I’ve just finished reading a book that made me itch.
Harold N. Walters
If you read it, Katherine Ashenburg’s "The Dirt On Clean" will have you clawing at your flesh and shopping for a fine-tooth comb — just in case — or considering a complete clipping of your topknot.
The book traces the history of human cleanliness pretty much from the days when Neanderthal man stood in thundershowers to sluice off the daily dust until today when North Americans wash themselves so frequently they are possibly initiating global drought.
As well as exploring the history of rub-a-dub-dubbing "The Dirt On Clean" answers two questions, neither of which — I don’t s’pose — has ever entered your mind:
What is a strigil?
How often did Queen Elizabeth I bathe?
Since many folks enjoy tidbits regarding royal dirt, I’ll tackle Queen Liz’s ablutions first. Apparently, Good Queen Bess scrubbed her bod from wig to buckled slippers with unexpected frequency for the times — Once a month!
Her penchant for such regular washing of monarchical flesh was instrumental in coining a remark that has become cliché: Queen Bess bathed once a month whether she needed to or not!
No, I didn’t make this up. It’s in the book.
Now to answer the first question.
A strigil — a metal instrument about the size and metal gauge of BBQ tongs with a bend at one end resembling Captain Hook’s hand; used in lieu of a luffa brush.
In Roman times, long before LifeBouy soap first floated, folks dodged off to the communal baths, strigil in hand. Strigil and a jug of aromatic oil. At the baths they proceeded to oil their bodies from Roman nose to Roman toes. Then they waded into the bathing pool up to their chin-chopper-chins and soaked for a spell. Emerging from the common tub, Romans laid hands to their strigils and scrope themselves clean, using the curved edges to shave the muck-like layers of gunk from their refreshed hides.
Truly. It’s in the book, eh b’ys?
“Harry, my lustrous love,” says Dearest Duck, the only person on the planet I’d allow to strigil my aged flesh, “you’re being disgusting again.”
“Nay, my Duck,” say I. “This book has awakened long-dormant memories of my rural roots.”
“You’re going to say things to turn my stomach,” says Dearest Duck.
“Nay,” say I again. “I’ll mention times p’raps best-forgotten.”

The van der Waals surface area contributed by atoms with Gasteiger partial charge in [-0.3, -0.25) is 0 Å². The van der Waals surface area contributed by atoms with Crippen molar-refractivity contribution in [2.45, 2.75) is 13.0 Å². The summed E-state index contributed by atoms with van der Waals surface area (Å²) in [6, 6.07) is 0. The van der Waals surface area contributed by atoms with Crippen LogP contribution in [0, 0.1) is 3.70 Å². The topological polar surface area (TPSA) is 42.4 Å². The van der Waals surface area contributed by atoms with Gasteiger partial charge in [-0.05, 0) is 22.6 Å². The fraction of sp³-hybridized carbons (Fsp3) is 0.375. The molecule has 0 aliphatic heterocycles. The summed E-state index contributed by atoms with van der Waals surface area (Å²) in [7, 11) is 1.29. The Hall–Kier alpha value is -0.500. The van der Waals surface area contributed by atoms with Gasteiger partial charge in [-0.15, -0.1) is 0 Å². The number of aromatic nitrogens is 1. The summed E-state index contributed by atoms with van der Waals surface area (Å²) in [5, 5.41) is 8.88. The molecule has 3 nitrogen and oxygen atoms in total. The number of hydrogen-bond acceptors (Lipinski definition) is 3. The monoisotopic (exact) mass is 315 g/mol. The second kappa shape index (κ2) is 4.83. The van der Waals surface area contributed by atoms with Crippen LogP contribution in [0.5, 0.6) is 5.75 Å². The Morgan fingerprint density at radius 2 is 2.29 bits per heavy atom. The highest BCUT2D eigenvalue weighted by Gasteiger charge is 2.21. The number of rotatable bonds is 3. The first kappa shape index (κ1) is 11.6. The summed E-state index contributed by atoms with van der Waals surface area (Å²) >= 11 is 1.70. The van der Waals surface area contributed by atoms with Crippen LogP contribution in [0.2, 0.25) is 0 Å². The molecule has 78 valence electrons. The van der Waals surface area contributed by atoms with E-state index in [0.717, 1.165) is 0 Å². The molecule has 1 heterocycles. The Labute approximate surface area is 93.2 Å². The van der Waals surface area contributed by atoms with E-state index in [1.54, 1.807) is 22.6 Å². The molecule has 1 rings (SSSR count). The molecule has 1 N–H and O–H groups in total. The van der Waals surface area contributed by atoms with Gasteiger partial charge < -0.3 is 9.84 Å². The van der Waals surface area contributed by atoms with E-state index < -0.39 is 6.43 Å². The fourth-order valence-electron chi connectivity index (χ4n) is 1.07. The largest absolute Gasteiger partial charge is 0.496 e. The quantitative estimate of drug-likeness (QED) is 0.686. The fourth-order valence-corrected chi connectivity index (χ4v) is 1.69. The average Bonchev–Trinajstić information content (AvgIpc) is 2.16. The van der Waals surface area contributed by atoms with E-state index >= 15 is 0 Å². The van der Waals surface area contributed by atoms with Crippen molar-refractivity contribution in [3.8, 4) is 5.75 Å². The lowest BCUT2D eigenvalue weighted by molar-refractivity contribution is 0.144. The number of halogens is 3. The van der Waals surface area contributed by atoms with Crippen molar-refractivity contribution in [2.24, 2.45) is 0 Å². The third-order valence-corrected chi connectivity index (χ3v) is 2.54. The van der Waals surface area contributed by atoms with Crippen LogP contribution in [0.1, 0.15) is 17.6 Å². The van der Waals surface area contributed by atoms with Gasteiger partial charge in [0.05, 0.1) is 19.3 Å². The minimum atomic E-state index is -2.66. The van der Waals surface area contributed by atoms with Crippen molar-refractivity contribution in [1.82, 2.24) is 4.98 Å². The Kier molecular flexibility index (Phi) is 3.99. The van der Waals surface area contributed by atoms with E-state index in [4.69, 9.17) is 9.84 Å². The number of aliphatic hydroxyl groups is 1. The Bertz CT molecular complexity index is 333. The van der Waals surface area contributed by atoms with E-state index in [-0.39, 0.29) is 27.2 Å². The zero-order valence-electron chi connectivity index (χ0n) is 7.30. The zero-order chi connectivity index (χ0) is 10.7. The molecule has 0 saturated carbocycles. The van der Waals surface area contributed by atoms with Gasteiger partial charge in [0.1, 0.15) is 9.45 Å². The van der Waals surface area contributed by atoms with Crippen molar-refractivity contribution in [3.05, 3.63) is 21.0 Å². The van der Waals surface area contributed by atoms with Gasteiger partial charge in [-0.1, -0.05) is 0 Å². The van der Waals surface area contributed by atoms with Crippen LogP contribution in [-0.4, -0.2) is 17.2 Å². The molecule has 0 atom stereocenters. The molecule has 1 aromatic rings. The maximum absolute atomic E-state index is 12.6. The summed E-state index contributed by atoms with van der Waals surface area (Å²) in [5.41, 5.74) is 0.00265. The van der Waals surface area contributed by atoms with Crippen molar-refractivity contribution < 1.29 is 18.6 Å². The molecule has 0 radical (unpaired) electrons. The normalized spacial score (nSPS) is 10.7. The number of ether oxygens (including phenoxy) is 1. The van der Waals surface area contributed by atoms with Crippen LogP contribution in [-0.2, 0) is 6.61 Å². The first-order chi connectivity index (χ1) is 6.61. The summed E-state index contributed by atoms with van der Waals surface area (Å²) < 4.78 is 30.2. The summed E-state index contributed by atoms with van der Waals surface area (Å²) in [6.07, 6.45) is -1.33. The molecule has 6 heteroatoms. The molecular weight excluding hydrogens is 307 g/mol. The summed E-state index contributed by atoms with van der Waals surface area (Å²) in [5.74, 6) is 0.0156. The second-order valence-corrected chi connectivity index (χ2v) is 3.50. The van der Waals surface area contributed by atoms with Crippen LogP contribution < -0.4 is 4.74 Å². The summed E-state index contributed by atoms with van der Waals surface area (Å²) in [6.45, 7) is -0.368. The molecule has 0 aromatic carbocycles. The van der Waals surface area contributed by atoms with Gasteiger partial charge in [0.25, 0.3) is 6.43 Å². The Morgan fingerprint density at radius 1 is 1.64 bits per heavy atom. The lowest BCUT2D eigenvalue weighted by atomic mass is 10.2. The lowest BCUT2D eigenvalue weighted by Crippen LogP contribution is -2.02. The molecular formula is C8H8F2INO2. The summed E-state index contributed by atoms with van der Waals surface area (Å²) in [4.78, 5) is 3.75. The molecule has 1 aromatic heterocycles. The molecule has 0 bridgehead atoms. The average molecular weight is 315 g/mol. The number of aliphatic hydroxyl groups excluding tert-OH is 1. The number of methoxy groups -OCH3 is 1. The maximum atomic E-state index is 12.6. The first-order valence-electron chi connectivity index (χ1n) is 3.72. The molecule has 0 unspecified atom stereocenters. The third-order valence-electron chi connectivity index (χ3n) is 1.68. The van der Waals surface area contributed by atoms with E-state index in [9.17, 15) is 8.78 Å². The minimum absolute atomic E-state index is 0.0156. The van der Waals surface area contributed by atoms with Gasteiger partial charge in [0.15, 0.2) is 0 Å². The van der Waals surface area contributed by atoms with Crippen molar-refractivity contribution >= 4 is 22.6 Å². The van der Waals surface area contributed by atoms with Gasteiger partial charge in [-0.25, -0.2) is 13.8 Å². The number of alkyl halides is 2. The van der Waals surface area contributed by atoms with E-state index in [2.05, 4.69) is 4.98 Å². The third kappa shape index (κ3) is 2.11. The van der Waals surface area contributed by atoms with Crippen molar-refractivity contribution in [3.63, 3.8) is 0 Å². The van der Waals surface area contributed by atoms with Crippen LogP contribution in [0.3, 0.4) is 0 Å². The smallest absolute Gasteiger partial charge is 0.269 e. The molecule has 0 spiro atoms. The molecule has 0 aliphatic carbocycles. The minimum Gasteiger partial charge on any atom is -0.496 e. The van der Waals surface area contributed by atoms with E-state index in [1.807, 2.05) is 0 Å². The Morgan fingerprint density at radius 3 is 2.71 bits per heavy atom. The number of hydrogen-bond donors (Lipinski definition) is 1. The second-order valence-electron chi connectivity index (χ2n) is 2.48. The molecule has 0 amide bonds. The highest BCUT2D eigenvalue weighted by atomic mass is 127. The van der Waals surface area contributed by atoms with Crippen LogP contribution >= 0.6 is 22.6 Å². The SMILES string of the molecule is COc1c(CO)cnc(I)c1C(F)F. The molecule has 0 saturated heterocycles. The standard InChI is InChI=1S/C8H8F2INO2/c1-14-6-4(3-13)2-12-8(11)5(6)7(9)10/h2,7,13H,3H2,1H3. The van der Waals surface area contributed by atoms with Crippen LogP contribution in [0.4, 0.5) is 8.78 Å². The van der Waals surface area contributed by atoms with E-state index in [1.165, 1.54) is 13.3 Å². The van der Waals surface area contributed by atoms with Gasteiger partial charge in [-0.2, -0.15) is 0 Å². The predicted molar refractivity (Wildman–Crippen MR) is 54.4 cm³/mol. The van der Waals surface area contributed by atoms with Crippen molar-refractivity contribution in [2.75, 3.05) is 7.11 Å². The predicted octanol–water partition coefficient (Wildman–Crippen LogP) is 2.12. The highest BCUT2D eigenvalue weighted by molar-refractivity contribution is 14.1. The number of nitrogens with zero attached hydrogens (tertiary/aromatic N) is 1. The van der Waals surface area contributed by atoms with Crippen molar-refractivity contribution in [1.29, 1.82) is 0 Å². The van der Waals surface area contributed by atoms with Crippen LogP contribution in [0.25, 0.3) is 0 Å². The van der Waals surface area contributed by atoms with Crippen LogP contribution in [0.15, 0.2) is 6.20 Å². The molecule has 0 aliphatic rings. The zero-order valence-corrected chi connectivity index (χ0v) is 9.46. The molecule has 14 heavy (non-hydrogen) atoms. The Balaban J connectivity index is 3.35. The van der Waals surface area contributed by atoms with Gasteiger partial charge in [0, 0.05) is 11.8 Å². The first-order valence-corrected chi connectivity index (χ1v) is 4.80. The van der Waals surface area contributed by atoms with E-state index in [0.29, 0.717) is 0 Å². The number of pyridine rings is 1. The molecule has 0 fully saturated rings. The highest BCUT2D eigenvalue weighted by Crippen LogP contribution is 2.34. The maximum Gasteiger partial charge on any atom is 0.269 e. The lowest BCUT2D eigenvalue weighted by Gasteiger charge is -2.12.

“I’m not listening. I’m going to the Mall.”
“I’ll press on nevertheless,” I call towards her back.
Queen Bess would appreciate my often grimy boyhood. Believe this: I didn’t have a bathtub bath until I was 13 years old.
Of course I washed. Mammy saw to that.
My bay-boy home lacked indoor plumbing, so water was lugged from a distant well in buckets sometimes steadied by a hoop. Or, if rain was plentiful, washing water was dipped from a barrel placed beneath an eave’s trough.
Saturday was scrub the youngsters night. I was a youngster, therefore oblivious to any adult ablutions that took place anywhere except by the kitchen stove.
Rainy Saturdays the water barrel, a bucketful at a time, was emptied into Mammy’s galvanized scrubbing tub. The tub was topped up, its contents made tepid with boiled water from the kettle.
We scrubbed by size: brother, sister, firstborn Harry.
When I was on the cusp of puberty, for modesty’s sake, a bed sheet pinned to a line of string provided a smidgen of privacy. Because I was a Big Boy and my skin less delicate than my younger siblings, Mammy handed me a bar of Sunlight soap and said, “Scrub.”
Despite my youthful grime, I had no strigil. Yet sometimes, when even the astringent powers of Sunlight failed, I used my pocketknife’s blade, or p’raps a sharp-edged split from the woodbox, to scrape away a stubborn scab of turpentine caked on an elbow or a knuckle.
Partly by custom, I s’pose, boys wore pyjamas only when sick in bed. So, immediately after the Saturday scrubbing I pulled on my other pair of underwear, be they summer briefs or long winter woollies.
The final chapters of Ms. Ashenburg’s itch-inducing book implanted fear. There may come a time when Muskrat Falls runs dry that we’ll be forced to return to Saturday scrubbing, or sometime similar.
God forbid, eh b’ys?
Thank you for reading.
— Harold Walters lives Happily Ever After in Dunville, in the only Canadian province with its own time zone. How cool is that? Reach him at firstname.lastname@example.org